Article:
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Afternoon keynote - Margaret Casely-Hayford, Chair, Action Aid


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Presented on Monday 2 November at NCVO/BWB Trustee Conference 2015.

Afternoon keynote - Margaret Casely-Hayford, Chair, Action Aid

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Afternoon keynote - Margaret Casely-Hayford, Chair, Action Aid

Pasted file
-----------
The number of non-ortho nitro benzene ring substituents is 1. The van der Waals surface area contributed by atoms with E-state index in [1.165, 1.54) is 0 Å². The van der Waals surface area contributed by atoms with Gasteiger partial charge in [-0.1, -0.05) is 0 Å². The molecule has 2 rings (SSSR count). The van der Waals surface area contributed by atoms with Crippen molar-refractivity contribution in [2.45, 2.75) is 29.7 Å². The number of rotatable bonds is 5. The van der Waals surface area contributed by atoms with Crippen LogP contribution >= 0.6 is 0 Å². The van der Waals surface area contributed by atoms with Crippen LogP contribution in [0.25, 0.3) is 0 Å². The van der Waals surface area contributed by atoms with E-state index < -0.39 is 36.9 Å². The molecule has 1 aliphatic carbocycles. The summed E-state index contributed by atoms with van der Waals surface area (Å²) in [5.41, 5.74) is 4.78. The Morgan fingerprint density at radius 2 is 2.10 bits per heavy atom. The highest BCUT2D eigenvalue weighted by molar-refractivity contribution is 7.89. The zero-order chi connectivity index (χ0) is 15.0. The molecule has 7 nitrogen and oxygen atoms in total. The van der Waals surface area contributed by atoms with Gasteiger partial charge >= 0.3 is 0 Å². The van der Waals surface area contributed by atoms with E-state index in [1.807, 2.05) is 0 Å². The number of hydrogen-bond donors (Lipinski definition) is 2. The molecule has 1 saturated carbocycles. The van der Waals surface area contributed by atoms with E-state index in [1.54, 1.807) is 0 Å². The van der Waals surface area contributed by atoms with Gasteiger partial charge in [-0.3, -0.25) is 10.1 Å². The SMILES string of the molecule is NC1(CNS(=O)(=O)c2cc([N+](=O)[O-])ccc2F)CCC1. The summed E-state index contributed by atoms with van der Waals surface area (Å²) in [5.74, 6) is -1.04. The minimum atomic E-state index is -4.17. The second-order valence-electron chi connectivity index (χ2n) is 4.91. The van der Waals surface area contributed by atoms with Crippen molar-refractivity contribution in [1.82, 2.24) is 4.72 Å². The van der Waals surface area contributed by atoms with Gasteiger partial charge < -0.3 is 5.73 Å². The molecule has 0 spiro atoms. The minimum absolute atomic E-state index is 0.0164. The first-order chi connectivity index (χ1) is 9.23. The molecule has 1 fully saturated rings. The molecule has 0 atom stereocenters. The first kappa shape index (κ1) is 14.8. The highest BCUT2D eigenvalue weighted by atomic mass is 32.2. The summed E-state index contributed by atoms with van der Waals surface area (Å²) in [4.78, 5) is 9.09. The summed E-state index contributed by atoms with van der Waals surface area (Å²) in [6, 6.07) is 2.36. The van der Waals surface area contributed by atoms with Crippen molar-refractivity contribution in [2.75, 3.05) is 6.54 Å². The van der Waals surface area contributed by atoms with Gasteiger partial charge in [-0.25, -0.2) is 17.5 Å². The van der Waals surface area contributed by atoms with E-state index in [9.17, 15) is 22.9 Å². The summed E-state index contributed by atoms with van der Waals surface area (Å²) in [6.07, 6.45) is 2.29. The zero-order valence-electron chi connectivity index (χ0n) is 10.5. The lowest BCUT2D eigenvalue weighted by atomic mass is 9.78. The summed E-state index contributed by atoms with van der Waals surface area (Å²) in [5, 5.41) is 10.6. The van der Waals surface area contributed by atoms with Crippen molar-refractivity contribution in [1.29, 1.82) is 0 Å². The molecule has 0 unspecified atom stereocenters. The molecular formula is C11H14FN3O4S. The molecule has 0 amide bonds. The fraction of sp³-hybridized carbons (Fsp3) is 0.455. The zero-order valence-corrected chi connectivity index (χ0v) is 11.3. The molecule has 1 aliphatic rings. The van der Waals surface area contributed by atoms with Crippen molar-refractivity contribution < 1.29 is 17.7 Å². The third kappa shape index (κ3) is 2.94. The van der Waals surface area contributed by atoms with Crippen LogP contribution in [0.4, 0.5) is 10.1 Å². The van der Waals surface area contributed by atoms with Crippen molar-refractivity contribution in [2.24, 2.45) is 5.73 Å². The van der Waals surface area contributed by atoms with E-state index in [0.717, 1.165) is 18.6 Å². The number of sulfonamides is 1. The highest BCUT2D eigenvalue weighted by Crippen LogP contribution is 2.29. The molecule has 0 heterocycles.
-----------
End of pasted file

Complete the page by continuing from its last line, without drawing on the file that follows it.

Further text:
1. 1. NCVOConference – Speech 1. Introduction  Thank youto the NCVOfor invitingme tospeakatthis conference. Itsaysmuch formodern societythatgovernance canbe the central focusfor suchan event!  My talkwill take the followingbroadshape: An overview An unpackingof thatoverviewbyreference tothe governance structure and governance activitywithinActionAid Andthree proposalsonwhichI wouldwelcomequestionsandcommentsindue course Evenas a personwho’sbeeninvolvedingovernance inone wayoranotherall my life,whetherasa lawyerinthe City,or as Directorof Legal andCo Sec at JohnLewisor as Chairof ActionAid,the last fewmonthshave beenasurprise forme.I’ve heardthe word‘governance’usedsoofteninthe mediaalmostona dailybasis,andparticularlycharitygovernance,thatinfashiontermsone might say governance isthe newblack! My backgroundisthat of a lawyerspecializinginplanninganddevelopment,workedinthe City for 20 yearsbothopposite andwithcentral andlocal government inprocurementandinmany regulatedareas;andthenas Co Secand GC forJLP for almost10 years. I am delightednow to be Chair of the AAUK board. As youcan imagine –withthat background,almostthe firstthing that I embarkedupononarrival at AAUKwas to initiate agovernance review.NotbecauseI suspectedanythingof beingwrong! Butbecause Ineededtoassure myself of quite how right thingswere! We as a board of trusteesare,withmanagementof AA are notonly entrustedwithdonor’s money;butalsothe outcome of the terrificinputfrom volunteers’andthe staff’s time and energy – but there is alsoa huge value tothe reputationandethicof the enterprisethathas beenbuiltupoverthe years.Andthis isas importanta part of the organizationasthe people and as the financial assets. Thatbecomespartof the Brand. That we as a boardare requiredto protect. That’s whatgood governance isabout. Protectionof the assets,includingthe reputational asset. We onlyhave toconsiderVolkswagon orthe Co-optorecognise the importance of protectingthat. What I bringwithme is a keennessforeffective lighttouchgovernance; afervourfora system that isopenand transparentanda passionfora systemthat is easyenoughforpeople tosee and understandata glance. A systemthatmakesit clearwhohas whatresponsibilitiesand accountabilitysothat the relationships are obvious.Itshouldbe easytosee whodelegatedthe responsibility;whogave the dutyandto whomthere istherefore adutyowed. Itshouldbe clearwho receivesandhasoversightoverreports aboutthe wayinwhich functionsare being carriedout. What doesthat mean?Itmeansthat we needto have arrangedour enterprise so that itsverydifferentfromFIFA!  AccountabilityforAAUKhasmultipledimensions –because like anyothercharity,ActionAidis responsible tothe beneficiaries, sohasto ensure continuityof fundingsothatcommitted programmesdonot endsuddenly and can be properlyplanned;andhastobe accountable to donorswhethertheyare governments,foundationsorindividuals and inadditionbecause of our decentralizationAAUKlikethe otherassociatesandaffiliates withinthe Federation, is